Events News South Africa

Programme highlights revealed for 2020 Virtual National Arts Festival

The National Arts Festival made a call on 17 March 2020, under the leadership of new CEO Monica Newton, to neither cancel nor postpone the annual pilgrimage for arts lovers, in favour of taking it completely online. In the many days since then, the team and numerous pioneering artists have been in full pivot, redesigning a whole new festival that will bring a curated South African arts experience to the virtual world stage.

This year's Virtual National Arts Festival will happen entirely online from 25 June to 5 July 2020.

Expect more than 250 productions

“It has been nothing short of a whirlwind,” says Newton of the process that has called on artists and the festival team to drop everything and build a brand-new space. Just days before the Virtual National Arts Festival (vNAF) is poised to be launched onto the web, there is a programme of no less than 250 productions, which equates to more than 120 viewing hours of shows. And more are still coming in to the festival’s vFringe platform, which will be accepting works from artists and putting them up in ticketed ‘windows’ for audiences to browse and select.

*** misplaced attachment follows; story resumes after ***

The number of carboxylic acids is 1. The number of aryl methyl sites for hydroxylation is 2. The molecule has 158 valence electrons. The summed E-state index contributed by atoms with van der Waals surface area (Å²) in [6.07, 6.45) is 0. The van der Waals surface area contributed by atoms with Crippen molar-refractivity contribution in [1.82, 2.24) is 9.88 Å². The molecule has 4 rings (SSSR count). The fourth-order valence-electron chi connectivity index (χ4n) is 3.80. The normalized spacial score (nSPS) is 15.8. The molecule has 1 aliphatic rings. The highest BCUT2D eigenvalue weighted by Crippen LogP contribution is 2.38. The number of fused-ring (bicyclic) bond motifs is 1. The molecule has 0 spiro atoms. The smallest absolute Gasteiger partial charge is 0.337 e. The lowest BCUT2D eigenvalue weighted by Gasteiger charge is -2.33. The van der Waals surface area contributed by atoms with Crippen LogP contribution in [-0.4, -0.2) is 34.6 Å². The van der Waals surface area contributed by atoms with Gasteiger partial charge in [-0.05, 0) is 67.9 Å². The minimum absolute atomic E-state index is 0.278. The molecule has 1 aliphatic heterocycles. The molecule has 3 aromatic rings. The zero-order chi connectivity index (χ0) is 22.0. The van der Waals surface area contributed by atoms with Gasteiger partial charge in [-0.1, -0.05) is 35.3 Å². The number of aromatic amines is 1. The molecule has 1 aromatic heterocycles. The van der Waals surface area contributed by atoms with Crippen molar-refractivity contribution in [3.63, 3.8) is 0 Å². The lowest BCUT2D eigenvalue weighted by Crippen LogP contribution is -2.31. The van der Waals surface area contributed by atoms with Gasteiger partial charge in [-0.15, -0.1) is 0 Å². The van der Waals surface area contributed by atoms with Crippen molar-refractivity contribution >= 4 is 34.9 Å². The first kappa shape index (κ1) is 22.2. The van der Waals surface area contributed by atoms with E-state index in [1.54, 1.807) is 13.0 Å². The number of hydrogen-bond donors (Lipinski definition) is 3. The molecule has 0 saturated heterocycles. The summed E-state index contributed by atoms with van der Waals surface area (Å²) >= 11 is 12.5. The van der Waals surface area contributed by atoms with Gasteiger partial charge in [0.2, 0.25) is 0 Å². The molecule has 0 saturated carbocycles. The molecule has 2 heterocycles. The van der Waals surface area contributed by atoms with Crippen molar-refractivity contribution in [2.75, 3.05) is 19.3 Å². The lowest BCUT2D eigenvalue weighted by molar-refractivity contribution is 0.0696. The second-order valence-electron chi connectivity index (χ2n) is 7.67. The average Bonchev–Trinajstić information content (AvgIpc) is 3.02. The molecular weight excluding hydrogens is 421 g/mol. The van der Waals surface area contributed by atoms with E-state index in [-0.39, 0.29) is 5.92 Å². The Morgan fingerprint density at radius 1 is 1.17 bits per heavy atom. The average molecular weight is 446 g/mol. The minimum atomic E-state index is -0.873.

PEPPER'S GHOST, Centre for the Less Good Idea
PEPPER'S GHOST, Centre for the Less Good Idea

The Virtual National Arts Festival (vNAF) will be entirely viewed through the portal of the newly redesigned website, with a daily programme of shows presented. A full festival pass that allows access to the entire curated programme, daily passes and passes to specific festival elements, such as the Standard Bank Jazz Festival, will be sold to local and international audiences via the website.

vFringe to offer video on demand

The vFringe will offer video on demand, and visitors will be able to buy tickets to individual shows. The live portal will link to events happening on platforms such as Facebook, Instagram and Zoom. Visitors to the vNAF will also be able to explore the Virtual Green fair, featuring goods from crafters, traders and makers, as well as virtual galleries, where visual artists participating on the vFringe will display their works.

The Standard Bank Jazz Festival remains a core feature of the Virtual National Arts Festival and the Creativate Digital Arts Festival, presented by Standard Bank, really comes into its own this year with its focus on the cutting-edge intersection of the arts and technology. This year’s Standard Bank Young Artists will be the first-ever to present their work online.

Rucera Seethal, the artistic director of the Virtual National Art Festival, says, “We have in this year's programme a collection of strong artistic voices, rising in confusing and challenging times. Artists from across generations have found ways to comment, question, explore, reminisce, make jest, and scream out. It is a festival with both weight and wings.”

Visitors to the festival will be able to explore the diversity of the South African arts offering, with some exciting international contributions rounding out the experience.

Adam Donen by Magnus Arreva
Adam Donen by Magnus Arreva

Madosini Mpahleni, this year's featured artist